The number of child rapes in India has also been rising at an alarming rate. The 2013 report of the National Crimes Records Bureau reveals there were 48,338 recorded cases of child rape from 2001 to 2011. In 2001 there were 2,113 cases recorded, while in 2011 there were 7,112, a rise of 336%. The report also revealed that 43% of these rape cases were abducted minor girls.
Last year, 1,224 cases were reported of minor girls being bought and sold, compared to 809 such cases in 2012. West Bengal faces the most of these cases every year. In 2013, it recorded 486 cases, followed by 193 in Bihar and 129 in Assam.
According to child rights activists, the inefficiency of the authorities has allowed child-trafficking syndicates to flourish. “These syndicates are strong, well-connected and operate discreetly,” said Rishi Kanth, a child rights activist with the NGO Shakti Vahini. “It has become very difficult to crack down on them as they are very precise and never leave a trail.”
The statistics, however, tell only part of the story. Activists say the number of registered cases is far lower than the actual incidence of such crimes in the country. They say that policemen across India refuse to register First Information Reports for poor missing children as it affects their station’s performance evaluations – and that they have to look for the child.
Kanth, who has been working in this field for almost a decade, said his NGO recently rescued a minor girl forced into sex trafficking from Jharkhand. “She is a tribal girl who was kidnapped and later sold to a local brothel in Ranchi,” he said. “Her parents had approached the local cops on several occasions but they wouldn’t register a case.”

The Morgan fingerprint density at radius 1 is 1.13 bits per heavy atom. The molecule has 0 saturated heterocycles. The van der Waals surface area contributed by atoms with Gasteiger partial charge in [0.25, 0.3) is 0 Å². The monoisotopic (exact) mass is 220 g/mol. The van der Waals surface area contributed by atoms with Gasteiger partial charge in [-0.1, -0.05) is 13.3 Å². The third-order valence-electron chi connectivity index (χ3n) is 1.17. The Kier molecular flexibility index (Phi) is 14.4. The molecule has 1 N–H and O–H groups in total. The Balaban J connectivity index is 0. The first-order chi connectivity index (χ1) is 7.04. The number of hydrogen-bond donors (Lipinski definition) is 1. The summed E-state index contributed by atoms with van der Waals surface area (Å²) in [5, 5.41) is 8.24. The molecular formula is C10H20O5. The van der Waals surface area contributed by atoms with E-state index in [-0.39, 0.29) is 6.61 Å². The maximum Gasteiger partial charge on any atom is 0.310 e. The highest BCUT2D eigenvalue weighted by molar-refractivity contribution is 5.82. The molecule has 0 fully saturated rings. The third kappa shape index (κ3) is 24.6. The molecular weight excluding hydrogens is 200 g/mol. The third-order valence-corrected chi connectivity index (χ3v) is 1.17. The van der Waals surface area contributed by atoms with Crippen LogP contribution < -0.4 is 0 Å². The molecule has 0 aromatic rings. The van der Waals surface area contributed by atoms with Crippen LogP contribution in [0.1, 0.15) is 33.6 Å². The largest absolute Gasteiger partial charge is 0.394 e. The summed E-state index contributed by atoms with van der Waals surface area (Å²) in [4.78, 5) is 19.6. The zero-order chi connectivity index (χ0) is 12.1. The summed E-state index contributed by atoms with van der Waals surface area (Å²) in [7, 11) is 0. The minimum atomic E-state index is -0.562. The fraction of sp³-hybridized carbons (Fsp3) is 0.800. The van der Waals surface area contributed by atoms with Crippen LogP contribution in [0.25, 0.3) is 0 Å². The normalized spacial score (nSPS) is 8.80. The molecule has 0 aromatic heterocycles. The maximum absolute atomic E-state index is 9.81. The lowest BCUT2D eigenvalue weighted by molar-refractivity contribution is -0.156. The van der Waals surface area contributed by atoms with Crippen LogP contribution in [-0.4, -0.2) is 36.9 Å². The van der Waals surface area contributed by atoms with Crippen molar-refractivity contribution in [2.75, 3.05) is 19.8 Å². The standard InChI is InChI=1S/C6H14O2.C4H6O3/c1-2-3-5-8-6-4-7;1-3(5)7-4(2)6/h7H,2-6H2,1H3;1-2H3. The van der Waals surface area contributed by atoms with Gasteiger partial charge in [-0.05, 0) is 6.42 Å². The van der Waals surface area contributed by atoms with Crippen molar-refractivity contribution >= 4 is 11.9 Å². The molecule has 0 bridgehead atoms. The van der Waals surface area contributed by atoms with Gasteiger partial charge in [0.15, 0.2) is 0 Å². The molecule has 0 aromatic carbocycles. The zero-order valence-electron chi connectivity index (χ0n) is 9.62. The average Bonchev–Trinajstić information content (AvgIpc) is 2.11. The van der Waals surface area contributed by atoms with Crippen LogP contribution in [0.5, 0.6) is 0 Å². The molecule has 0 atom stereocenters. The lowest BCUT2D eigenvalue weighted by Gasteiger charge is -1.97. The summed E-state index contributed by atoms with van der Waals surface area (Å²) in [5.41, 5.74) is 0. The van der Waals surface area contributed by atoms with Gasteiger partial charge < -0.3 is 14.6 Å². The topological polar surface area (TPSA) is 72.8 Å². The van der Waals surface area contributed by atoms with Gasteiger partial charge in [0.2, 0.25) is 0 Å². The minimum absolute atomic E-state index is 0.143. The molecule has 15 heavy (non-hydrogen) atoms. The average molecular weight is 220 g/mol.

Many girls are drugged and kidnapped. A senior police officer at the Crime Branch in Delhi explained a method of operation popular especially in the eastern states, West Bengal, Bihar and Assam. Some families also sell young daughters into the flesh trade, the police say.
“There are over 100,000 minor girls abducted and trafficked every year, but the registered number of missing children is barely a thousand,” said an official with the Anti Human-Trafficking Unit, a special group of the Crime Branch in Delhi. “This is because parents are selling off their young daughters for money. We have caught several of these cases in Jharkhand, Bihar and West Bengal. Sometimes the girl child has been sold for as little as Rs 250.”
An activist Scroll spoke with said the reason West Bengal has the highest rate of child sex trafficking is because the state shares international borders with Bangladesh, Nepal and Bhutan. Illegal immigrants, who have no recourse to the authorities, are particularly prone to becoming the targets of such networks.
India, Brazil, Mexico, Cambodia and Thailand have been identified as the leading hotspots of child sex trafficking in the world, according to the UNICEF State of the World’s Children Report. Thailand’s Health System Research Institute reports that children make up 40% of the prostitutes in Thailand. Similarly, in Cambodia, one-third of all prostitutes are girls under the age of 18. In India, one lakh minors are forced into prostitution every year.
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